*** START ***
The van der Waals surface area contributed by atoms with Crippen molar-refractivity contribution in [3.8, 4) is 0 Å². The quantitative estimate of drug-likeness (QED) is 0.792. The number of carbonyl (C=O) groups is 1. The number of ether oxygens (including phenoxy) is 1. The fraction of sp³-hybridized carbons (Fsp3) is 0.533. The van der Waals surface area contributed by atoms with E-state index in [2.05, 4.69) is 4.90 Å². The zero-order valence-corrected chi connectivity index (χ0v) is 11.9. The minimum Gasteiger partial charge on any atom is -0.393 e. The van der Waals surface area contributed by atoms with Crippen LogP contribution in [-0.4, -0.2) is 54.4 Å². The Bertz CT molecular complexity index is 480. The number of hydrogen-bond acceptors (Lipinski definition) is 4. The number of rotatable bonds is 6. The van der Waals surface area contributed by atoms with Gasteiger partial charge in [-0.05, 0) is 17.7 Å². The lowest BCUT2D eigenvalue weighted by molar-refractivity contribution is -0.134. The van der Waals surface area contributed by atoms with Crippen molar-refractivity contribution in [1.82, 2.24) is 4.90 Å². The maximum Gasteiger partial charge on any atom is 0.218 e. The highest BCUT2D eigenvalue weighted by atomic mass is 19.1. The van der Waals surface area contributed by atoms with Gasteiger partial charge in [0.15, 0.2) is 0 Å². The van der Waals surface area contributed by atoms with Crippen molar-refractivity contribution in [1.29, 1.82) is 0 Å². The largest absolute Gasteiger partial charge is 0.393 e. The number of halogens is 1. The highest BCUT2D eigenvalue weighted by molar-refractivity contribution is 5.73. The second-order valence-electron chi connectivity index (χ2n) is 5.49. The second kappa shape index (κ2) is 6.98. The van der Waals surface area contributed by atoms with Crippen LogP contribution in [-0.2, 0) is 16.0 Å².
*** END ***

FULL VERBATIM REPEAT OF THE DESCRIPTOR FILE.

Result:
The van der Waals surface area contributed by atoms with Crippen molar-refractivity contribution in [3.8, 4) is 0 Å². The quantitative estimate of drug-likeness (QED) is 0.792. The number of carbonyl (C=O) groups is 1. The number of ether oxygens (including phenoxy) is 1. The fraction of sp³-hybridized carbons (Fsp3) is 0.533. The van der Waals surface area contributed by atoms with E-state index in [2.05, 4.69) is 4.90 Å². The zero-order valence-corrected chi connectivity index (χ0v) is 11.9. The minimum Gasteiger partial charge on any atom is -0.393 e. The van der Waals surface area contributed by atoms with Crippen LogP contribution in [-0.4, -0.2) is 54.4 Å². The Bertz CT molecular complexity index is 480. The number of hydrogen-bond acceptors (Lipinski definition) is 4. The number of rotatable bonds is 6. The van der Waals surface area contributed by atoms with Gasteiger partial charge in [-0.05, 0) is 17.7 Å². The lowest BCUT2D eigenvalue weighted by molar-refractivity contribution is -0.134. The van der Waals surface area contributed by atoms with Crippen molar-refractivity contribution in [1.82, 2.24) is 4.90 Å². The maximum Gasteiger partial charge on any atom is 0.218 e. The highest BCUT2D eigenvalue weighted by atomic mass is 19.1. The van der Waals surface area contributed by atoms with Gasteiger partial charge in [0.15, 0.2) is 0 Å². The van der Waals surface area contributed by atoms with Crippen molar-refractivity contribution in [1.29, 1.82) is 0 Å². The largest absolute Gasteiger partial charge is 0.393 e. The number of halogens is 1. The highest BCUT2D eigenvalue weighted by molar-refractivity contribution is 5.73. The second-order valence-electron chi connectivity index (χ2n) is 5.49. The second kappa shape index (κ2) is 6.98. The van der Waals surface area contributed by atoms with Crippen LogP contribution in [-0.2, 0) is 16.0 Å².